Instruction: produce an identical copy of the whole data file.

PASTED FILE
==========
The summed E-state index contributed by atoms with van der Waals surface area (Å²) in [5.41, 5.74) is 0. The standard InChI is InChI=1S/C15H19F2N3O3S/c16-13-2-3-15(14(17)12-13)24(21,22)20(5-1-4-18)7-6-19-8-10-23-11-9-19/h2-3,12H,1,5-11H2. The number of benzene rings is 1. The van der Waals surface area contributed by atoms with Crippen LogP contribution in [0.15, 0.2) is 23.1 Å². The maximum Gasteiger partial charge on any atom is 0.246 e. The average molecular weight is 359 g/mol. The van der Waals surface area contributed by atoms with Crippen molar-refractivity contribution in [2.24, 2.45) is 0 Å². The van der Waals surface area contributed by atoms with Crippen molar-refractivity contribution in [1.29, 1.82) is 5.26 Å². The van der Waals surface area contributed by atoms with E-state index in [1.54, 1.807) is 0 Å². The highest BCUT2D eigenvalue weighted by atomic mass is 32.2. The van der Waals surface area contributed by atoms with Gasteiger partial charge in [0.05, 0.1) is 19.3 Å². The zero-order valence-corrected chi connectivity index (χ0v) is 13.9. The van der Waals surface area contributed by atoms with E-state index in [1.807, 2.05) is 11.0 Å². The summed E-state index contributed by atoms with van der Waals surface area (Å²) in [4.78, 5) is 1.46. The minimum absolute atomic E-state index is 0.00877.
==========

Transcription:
The summed E-state index contributed by atoms with van der Waals surface area (Å²) in [5.41, 5.74) is 0. The standard InChI is InChI=1S/C15H19F2N3O3S/c16-13-2-3-15(14(17)12-13)24(21,22)20(5-1-4-18)7-6-19-8-10-23-11-9-19/h2-3,12H,1,5-11H2. The number of benzene rings is 1. The van der Waals surface area contributed by atoms with Crippen LogP contribution in [0.15, 0.2) is 23.1 Å². The maximum Gasteiger partial charge on any atom is 0.246 e. The average molecular weight is 359 g/mol. The van der Waals surface area contributed by atoms with Crippen molar-refractivity contribution in [2.24, 2.45) is 0 Å². The van der Waals surface area contributed by atoms with Crippen molar-refractivity contribution in [1.29, 1.82) is 5.26 Å². The van der Waals surface area contributed by atoms with E-state index in [1.54, 1.807) is 0 Å². The highest BCUT2D eigenvalue weighted by atomic mass is 32.2. The van der Waals surface area contributed by atoms with Gasteiger partial charge in [0.05, 0.1) is 19.3 Å². The zero-order valence-corrected chi connectivity index (χ0v) is 13.9. The van der Waals surface area contributed by atoms with E-state index in [1.807, 2.05) is 11.0 Å². The summed E-state index contributed by atoms with van der Waals surface area (Å²) in [4.78, 5) is 1.46. The minimum absolute atomic E-state index is 0.00877.